Short Stories

March 16, 2014      

Heimlich by MC Moore

An ugliness blossoms in Nina’s husband when their daughter is born. Though not confined to the bedroom, it’s at its most unpleasant there. Wordless instruction—would he hurt her if she didn’t submit to his rhythms? Would he hit her? Excitement slides toward fear.
     Post-coitus, she tries, “Do you think you might be jealous of Elsie?” Her words grateful of the dark.
     “That’s ridiculous. Why would I be jealous of a baby?”
     As if he’s asking, what equations does she know?
     They met when he was working on his Ph.D. in astrophysics. Nina was a senior, flunking out of Boston University, Alex went to MIT. She accepted his proposal like she was checking it off a to-do list—marriage was something she’d want to get to eventually. That was three years ago. Whether or not she loves Alex, there’s no question she loves Elsie.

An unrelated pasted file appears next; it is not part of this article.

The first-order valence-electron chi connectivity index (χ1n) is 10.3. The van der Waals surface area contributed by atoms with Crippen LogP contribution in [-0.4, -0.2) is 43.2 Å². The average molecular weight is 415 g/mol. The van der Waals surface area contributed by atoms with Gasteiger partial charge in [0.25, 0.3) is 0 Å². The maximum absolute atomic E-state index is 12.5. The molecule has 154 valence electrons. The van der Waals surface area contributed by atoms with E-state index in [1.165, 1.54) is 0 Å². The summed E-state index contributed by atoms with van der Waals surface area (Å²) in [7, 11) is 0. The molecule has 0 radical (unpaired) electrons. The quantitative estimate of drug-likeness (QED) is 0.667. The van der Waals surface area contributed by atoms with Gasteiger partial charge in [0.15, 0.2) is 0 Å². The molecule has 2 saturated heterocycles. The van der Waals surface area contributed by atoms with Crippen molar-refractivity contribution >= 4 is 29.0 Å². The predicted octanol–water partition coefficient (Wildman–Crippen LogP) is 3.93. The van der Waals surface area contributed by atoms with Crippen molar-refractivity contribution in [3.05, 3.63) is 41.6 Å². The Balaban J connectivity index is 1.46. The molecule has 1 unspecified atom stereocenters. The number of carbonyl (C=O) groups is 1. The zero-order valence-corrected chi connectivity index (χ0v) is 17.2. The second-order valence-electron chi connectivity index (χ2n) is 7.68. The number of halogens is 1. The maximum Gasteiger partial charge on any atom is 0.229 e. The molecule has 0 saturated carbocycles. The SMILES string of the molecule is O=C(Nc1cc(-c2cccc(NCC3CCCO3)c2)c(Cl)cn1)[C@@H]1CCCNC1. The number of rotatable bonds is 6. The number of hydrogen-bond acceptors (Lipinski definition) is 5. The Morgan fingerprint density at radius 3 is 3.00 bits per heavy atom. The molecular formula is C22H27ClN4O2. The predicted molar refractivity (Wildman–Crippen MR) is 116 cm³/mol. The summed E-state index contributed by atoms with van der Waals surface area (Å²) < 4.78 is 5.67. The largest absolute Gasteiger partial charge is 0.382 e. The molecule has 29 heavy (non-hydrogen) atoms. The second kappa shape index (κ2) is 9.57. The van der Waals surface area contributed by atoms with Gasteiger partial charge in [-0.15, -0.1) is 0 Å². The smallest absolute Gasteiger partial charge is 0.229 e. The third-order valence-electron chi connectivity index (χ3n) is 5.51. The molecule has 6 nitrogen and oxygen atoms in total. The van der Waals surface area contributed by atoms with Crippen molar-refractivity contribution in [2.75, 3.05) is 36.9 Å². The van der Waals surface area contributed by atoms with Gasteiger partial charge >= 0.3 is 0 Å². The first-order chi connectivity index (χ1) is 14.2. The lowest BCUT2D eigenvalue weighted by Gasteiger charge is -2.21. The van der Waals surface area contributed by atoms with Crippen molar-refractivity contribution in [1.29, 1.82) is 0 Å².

“Did you come?” he asks, turning on the light.
     She says yes even though they both know she hasn’t since the birth. Things still feel funny. The doctor says it’s normal.
    “You need to go back to that doctor.”
     He pulls her to him. At twice her weight and a foot taller, Alex gets his way. As much as she’d like to sleep, she ends up with her cheek stuck to the chest hairs that, since the softness of Elsie, have come to feel like barbed wires.
    “You need more stimulation than being stuck with a baby all day long. How about I build you a studio? I could do it during the break.”
     Spring break is soon, his lab will close. Such a project would deflect him from her body. And this one sounds big—he talks about enclosing the apartment’s patio. Plus he’s much more aware, it seems, of what an artist needs than she is. “You’ll be able to access both natural and electric light.”